League leaders Mönchengladbach are set to host champions Bayern Munich, looking to extend their lead over the Bavarians to seven points. Bayern will be looking to bounce back from their first defeat under Hansi Flick.
In this modern age of marketing slogans and buzzwords, the moniker "Der Klassiker" has come to refer to meetings between Bayern Munich and Borussia Dortmund.
For fans of a certain generation however, the classic fixture in German football doesn't feature the black and yellow Borussia from Dortmund, but rather their black, green and white namesakes from Mönchengladbach.
Between 1969 and 1977, Bayern Munich and Borussia Mönchengladbach shared nine consecutive Bundesliga titles between them, four for Bayern and five for Gladbach. It was a golden era for "Die Elf vom Niederrhein" — the eleven from the lower Rhineland — which also saw them win a German Cup and two UEFA Cups, and reach a European Cup final.
Uli Hoeness and Berti Vogts going toe to toe in 1977; Hoeness would go on to help run Bayern for decades, Vogts became the first coach of a reunified German team, winning Euro 96
Since then, the two German giants have taken slightly different paths but, on Saturday, four decades on from the Foals' fifth and last league title, Gladbach will welcome Bayern as league leaders for the first time since December 1976. It's an "eternally young" rivalry, as Kicker magazine put it on Thursday, an "old Klassiker" but a "modern hit."
Blooming with Rose
Several teams have profited from Bayern's stuttering and spluttering start this season, including RB Leipzig, Schalke and constant over-achievers Freiburg, but none have capitalized as much as Gladbach, who have hit the ground running under new head coach Marco Rose — particularly at home.
The Foals have only dropped five points at Borussia Park all season and go into Saturday's game on the back of six straight home wins — including victory over Roma in the Europa League. Rose's team press aggressively as a unit and break rapidly, bringing into play an array of attacking talent which few other Bundesliga outfits can match.
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French striker Marcus Thuram, son of French World Cup winner Lilian, has been one of signings of the season while Breel Embolo, after an unsatisfactory spell at Schalke, has developed a good understanding with winger Patrick Herrmann, the pair combining to score three of Gladbach's four goals in Sunday's 4-2 win over Freiburg.
"Borussia's playing style is vertical; they always drive forward when they have the ball," wrote the local Rheinische Post this week. "But the secret to their success so far has been the depth of the squad." Indeed, the Gladbach bench against Freiburg was just as impressive, featuring last season's club top scorer Alassane Plea, captain Lars Stindl, 2014 World Cup winner Christoph Kramer and Brazilian veteran Raffael.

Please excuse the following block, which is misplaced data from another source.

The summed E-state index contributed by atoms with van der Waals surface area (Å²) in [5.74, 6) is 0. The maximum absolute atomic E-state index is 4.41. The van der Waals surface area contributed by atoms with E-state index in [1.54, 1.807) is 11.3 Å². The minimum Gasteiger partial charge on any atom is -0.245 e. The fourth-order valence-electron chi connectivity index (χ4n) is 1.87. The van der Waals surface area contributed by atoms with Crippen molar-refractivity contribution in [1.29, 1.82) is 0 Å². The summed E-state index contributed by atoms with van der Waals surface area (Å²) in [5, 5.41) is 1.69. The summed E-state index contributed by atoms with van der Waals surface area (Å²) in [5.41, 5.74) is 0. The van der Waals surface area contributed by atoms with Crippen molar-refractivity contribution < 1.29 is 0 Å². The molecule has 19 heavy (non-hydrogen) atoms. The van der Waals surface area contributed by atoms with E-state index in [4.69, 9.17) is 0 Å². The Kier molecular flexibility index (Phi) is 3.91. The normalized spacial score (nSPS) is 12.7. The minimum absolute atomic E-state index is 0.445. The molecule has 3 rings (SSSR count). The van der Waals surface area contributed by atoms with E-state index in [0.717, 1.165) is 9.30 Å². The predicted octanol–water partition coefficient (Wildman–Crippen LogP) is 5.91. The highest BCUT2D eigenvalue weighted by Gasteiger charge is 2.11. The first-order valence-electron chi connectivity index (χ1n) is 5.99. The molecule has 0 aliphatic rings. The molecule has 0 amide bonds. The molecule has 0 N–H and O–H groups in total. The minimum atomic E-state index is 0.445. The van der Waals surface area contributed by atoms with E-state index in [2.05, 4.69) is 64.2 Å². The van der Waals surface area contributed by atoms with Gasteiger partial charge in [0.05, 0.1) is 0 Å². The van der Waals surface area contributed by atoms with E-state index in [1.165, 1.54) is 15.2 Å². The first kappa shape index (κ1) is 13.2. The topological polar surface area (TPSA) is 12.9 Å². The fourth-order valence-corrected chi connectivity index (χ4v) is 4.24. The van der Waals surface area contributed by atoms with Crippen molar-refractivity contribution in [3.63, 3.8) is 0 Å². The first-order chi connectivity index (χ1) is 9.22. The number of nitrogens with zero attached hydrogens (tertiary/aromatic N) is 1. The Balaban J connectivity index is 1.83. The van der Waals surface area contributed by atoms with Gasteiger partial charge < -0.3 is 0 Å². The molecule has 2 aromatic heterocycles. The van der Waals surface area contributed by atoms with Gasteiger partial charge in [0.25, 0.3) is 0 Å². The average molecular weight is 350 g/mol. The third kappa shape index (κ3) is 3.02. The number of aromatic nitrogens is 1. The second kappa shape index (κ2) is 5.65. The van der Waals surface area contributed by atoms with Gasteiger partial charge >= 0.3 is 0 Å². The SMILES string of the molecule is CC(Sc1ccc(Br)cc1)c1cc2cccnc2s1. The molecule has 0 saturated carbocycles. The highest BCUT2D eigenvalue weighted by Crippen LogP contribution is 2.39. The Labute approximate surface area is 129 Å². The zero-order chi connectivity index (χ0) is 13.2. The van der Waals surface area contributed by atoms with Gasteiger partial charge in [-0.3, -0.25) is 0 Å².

The highly personable Rose is having a positive effect off the pitch as well. The Leipzig-born 43-year-old spent Wednesday visiting children at a local hospital and club employees report that the atmosphere around the club has rarely been better.
"I think everyone can see what we're trying to do as a team," he told journalists on Thursday. "We're feeling confident at the moment, but we know that there will be phases where things don't fall together as easily."
Heynckes: Flick is the man for Bayern
Bayern Munich will be hoping to usher in precisely such a phase on Saturday when they arrive in the Rhineland under their own new coach. After taking over from Niko Kovac, Hansi Flick won his first four games in charge in all competitions by a combined score of 16-0 but suffered his first defeat at home to Bayer Leverkusen last weekend.
Much of Flick's initial success in Munich has come from following a similar recipe to Rose in Mönchengladbach. Tactically, Bayern have benefited from a higher, better coordinated and more aggressive defensive line while Flick's man-management has also come to the fore.
Flick enjoyed a smooth start with Bayern, although Leverkusen dealt him defeat in Munich last weekend
For Jupp Heynckes, Bayern's 2013 treble-winning coach, that's not a surprise. "He's not the boss because of his job title but because of his personality," Heynckes wrote as part of a glowing tribute in this week's Kicker.
But Flick is more than just a nice bloke; the 54-year-old has a wealth of top-level coaching experience including eight years as Joachim Löw's assistant with the German national team.
"His contribution to the 2014 World Cup win is greatly underestimated," insists former Germany international Per Mertesacker, while Heynckes already recognizes Flick's fingerprints on Bayern's game and insists he could be the man for Bayern for the long term.
"Hansi Flick is predestined for the role of Bayern coach," he wrote. "He is a jewel of a coach. Such talent must be acknowledged and nurtured."
Heynckes, of course, doesn't only enjoy legendary status at Bayern Munich, but at Borussia Mönchengladbach as well, where he played a leading role in four of those five Bundesliga triumphs — in 1971, 1975, 1976 and 1977.
The 74-year-old will be following the Bundesliga's original "Klassiker" with added interest on Saturday.